Back in February 2008 (posted again in January 2009), we brought you a list of 10 cool college landmarks, ranging from MIT's relatively new Stata Center to the 130-year-old Nott Memorial at Union College. Today, we're bringing you 24 more, recommended by mental_floss readers.

1. Cathedral of Learning

The University of Pittsburgh's Cathedral of Learning holds the title of tallest educational building in the Western hemisphere. The massive building houses theaters, labs, classrooms, offices, a food court, and a three-story “Commons Room.” Twenty-seven of the classrooms are “nationality rooms,” which were designed by members of the community to reflect the styles of 27 nations and ethnic groups. (Eight more rooms are in the works.) Construction of the building was funded in part by 97,000 of the city's schoolchildren, who were encouraged to “Buy a Brick for Pitt” at 10 cents a brick.

2. Heinz Memorial Chapel

Also located at the University of Pittsburgh and designed by Charles Klauder is the Heinz Memorial Chapel, a Pittsburgh History and Landmarks Foundation Historic Landmark. The chapel was constructed in the 1930s by the Heinz family (of ketchup fame) as a memorial to the family matriarch, Anna Margaretta. On the church's gables are shields in which the insignia of Europe's twelve oldest universities are carved. There are also carvings of the pre-1820 U.S. colleges and universities on the balustrade parapets, post-1820 U.S. colleges and universities on the spandrels, and the seals of women's colleges on the buttresses. For the first student service held on November 23, 1938, all the seats were filled and several hundred students had to be turned away.

3. Geisel Library

Geisel Library at the University of California, San Diego is named for the Geisels, Dr. Seuss and his wife Audrey. Architect William Pereira designed the building to be spherical, with the structural elements on the inside, but when it was decided the structural elements took up too much space, they were moved to the outside. The 40-year-old building is such a UCSD landmark that it is incorporated into the school's logo.

4. Peale House

Often referred to as the Peale House, the Belfield Estate at La Salle University was home to the painter Charles Willson Peale from 1810 to 1821. The 325-year history of the estate—a National Historic Landmark—includes the discovery of a 300-million-year-old fossil, connections to the Underground Railroad, and a utopian community. The estate was once visited by Harriet Beecher Stowe (author of Uncle Tom's Cabin) and Julia Ward Howe (author of “The Battle Hymn of the Republic”). Since 1984, Belfield has housed the office of La Salle's president.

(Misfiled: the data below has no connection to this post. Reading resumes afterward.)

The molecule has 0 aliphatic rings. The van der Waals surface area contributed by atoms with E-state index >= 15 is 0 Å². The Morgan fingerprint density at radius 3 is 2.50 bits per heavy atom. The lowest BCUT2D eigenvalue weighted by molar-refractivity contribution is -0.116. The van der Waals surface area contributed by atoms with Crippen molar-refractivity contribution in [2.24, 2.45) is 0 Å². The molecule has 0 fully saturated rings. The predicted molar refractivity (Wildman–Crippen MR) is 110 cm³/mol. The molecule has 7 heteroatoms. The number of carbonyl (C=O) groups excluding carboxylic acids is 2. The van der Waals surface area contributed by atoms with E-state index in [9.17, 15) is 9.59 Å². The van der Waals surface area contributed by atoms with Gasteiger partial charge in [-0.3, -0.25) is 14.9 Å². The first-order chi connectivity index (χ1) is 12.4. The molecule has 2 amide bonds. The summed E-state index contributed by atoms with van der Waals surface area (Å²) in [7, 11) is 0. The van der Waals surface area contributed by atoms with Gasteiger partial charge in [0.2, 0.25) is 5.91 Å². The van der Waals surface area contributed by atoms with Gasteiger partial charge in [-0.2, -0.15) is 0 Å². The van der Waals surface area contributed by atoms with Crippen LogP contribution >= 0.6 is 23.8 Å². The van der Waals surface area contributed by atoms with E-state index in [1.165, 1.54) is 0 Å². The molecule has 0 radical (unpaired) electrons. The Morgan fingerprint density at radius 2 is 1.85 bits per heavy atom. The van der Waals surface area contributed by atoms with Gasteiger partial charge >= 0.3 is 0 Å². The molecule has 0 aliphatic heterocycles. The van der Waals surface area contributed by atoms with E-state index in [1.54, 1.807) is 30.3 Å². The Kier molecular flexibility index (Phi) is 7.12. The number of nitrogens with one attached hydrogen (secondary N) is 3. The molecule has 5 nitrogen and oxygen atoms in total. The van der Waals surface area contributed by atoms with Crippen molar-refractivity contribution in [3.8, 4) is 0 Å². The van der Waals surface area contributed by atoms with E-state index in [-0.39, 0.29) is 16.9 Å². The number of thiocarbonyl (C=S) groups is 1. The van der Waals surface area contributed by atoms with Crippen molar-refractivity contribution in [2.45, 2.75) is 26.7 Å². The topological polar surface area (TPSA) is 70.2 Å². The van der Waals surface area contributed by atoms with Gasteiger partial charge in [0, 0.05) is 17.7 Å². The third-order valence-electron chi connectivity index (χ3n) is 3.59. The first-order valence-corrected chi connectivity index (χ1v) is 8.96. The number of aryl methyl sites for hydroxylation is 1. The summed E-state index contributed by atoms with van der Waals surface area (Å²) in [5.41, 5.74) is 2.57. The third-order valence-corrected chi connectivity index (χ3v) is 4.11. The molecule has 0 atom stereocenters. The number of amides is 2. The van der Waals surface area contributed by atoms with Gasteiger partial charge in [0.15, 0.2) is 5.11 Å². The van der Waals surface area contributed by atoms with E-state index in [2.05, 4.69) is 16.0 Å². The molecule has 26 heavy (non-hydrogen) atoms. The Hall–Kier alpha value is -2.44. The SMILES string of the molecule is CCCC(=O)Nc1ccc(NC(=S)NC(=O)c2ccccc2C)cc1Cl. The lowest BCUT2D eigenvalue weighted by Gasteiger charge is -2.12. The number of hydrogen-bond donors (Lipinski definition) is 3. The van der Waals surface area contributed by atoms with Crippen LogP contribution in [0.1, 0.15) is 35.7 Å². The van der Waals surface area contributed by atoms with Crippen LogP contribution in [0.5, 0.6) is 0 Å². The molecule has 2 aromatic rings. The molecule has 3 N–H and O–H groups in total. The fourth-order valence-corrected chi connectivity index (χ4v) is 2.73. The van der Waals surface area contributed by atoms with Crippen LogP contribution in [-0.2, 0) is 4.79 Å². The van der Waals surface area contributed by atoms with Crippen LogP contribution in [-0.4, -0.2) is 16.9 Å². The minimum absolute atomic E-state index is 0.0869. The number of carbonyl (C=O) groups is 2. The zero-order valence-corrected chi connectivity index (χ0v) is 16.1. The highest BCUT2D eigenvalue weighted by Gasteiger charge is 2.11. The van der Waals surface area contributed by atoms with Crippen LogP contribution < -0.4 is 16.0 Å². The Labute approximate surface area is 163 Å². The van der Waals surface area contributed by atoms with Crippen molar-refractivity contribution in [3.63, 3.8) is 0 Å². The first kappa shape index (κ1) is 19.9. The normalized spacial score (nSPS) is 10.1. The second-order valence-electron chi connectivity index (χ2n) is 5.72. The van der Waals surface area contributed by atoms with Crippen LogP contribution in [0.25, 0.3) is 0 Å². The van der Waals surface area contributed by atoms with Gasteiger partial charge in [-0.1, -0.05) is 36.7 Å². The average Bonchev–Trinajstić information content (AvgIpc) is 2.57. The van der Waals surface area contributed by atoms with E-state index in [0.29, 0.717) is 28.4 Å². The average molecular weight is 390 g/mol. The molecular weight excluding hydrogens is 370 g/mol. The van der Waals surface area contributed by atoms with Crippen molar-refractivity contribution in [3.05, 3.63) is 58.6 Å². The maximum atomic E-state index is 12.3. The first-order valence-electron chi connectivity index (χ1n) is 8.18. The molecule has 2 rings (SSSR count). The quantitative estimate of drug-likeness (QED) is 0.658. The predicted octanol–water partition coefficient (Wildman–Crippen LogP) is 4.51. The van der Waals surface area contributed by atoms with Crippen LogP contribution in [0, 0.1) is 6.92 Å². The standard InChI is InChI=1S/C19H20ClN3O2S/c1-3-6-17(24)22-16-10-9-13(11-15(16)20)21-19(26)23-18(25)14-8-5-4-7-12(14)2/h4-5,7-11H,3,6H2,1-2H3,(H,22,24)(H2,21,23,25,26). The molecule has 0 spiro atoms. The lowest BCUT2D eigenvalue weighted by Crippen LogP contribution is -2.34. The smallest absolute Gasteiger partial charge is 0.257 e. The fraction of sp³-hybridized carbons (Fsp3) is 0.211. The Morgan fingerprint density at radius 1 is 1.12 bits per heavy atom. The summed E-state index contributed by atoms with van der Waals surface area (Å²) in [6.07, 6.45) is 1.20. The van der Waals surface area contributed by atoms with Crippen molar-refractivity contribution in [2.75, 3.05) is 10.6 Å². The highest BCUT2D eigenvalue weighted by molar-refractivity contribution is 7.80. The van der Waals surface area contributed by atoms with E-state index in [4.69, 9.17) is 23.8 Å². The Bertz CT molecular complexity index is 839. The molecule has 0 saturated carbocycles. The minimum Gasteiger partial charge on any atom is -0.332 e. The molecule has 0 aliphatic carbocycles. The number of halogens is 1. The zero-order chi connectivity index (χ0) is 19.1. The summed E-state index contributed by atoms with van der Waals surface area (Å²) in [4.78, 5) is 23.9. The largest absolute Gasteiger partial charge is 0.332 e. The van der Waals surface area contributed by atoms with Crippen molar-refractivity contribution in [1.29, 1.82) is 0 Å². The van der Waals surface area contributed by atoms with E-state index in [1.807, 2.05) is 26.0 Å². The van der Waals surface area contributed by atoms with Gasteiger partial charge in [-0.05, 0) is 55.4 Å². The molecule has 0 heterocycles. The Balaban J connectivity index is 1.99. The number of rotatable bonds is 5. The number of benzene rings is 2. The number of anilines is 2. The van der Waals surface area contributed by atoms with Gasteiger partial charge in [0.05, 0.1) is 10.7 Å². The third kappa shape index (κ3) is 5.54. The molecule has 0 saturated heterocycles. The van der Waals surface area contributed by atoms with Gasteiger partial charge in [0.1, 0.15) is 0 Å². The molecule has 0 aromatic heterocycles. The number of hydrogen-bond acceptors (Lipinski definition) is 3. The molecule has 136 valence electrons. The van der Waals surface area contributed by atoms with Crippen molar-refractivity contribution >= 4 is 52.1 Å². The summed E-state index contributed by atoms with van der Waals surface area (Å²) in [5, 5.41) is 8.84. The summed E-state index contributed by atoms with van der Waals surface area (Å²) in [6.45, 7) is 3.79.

5. Touchdown Jesus

At the University of Notre Dame, the “Word of Life” mural by Millard Sheets is better known as “touchdown Jesus.” Sheets was commissioned to create a mural depicting “saints and scholars throughout the ages” to grace the southern face of Hesburgh Library. The Cold Spring Granite Company turned Sheets' resulting painting into a 324-panel mural comprised of 6,700 separate pieces of granite from 16 different countries. At the top of the mural is a depiction of Christ the Teacher with arms outstretched. Seen looming over the stadium, though, the mural's Jesus is more reminiscent of a referee signaling a touchdown.

6. Weisman Art Museum

The University of Minnesota's Frederick R. Weisman Art Museum resides at the Twin Cities campus in a Frank Gehry-designed building on the Mississippi River. Viewed from the campus, the museum blends in with the school's other brick and sandstone buildings. From the river and the Washington Avenue Bridge, the museum is a shimmering array of steel shapes, an “abstraction of a waterfall and a fish.”

7. Church of St. Mary the Virgin, Aldermanbury

Westminster College was only founded in 1851, but its church, the Church of St. Mary the Virgin, Aldermanbury, traces all the way back to 1181. Originally located in London, the church was built in 1181, destroyed by fire in 1666, rebuilt in 1677, and destroyed again in 1941, after which only the walls were left. In 1964, the walls' stones were brought to Fulton, Missouri, where the church was rebuilt on the grounds of Westminster College. The church serves as a memorial to Winston Churchill, who delivered his “Sinews of Peace” (also known as his “Iron Curtain”) speech at Westminster College in 1946.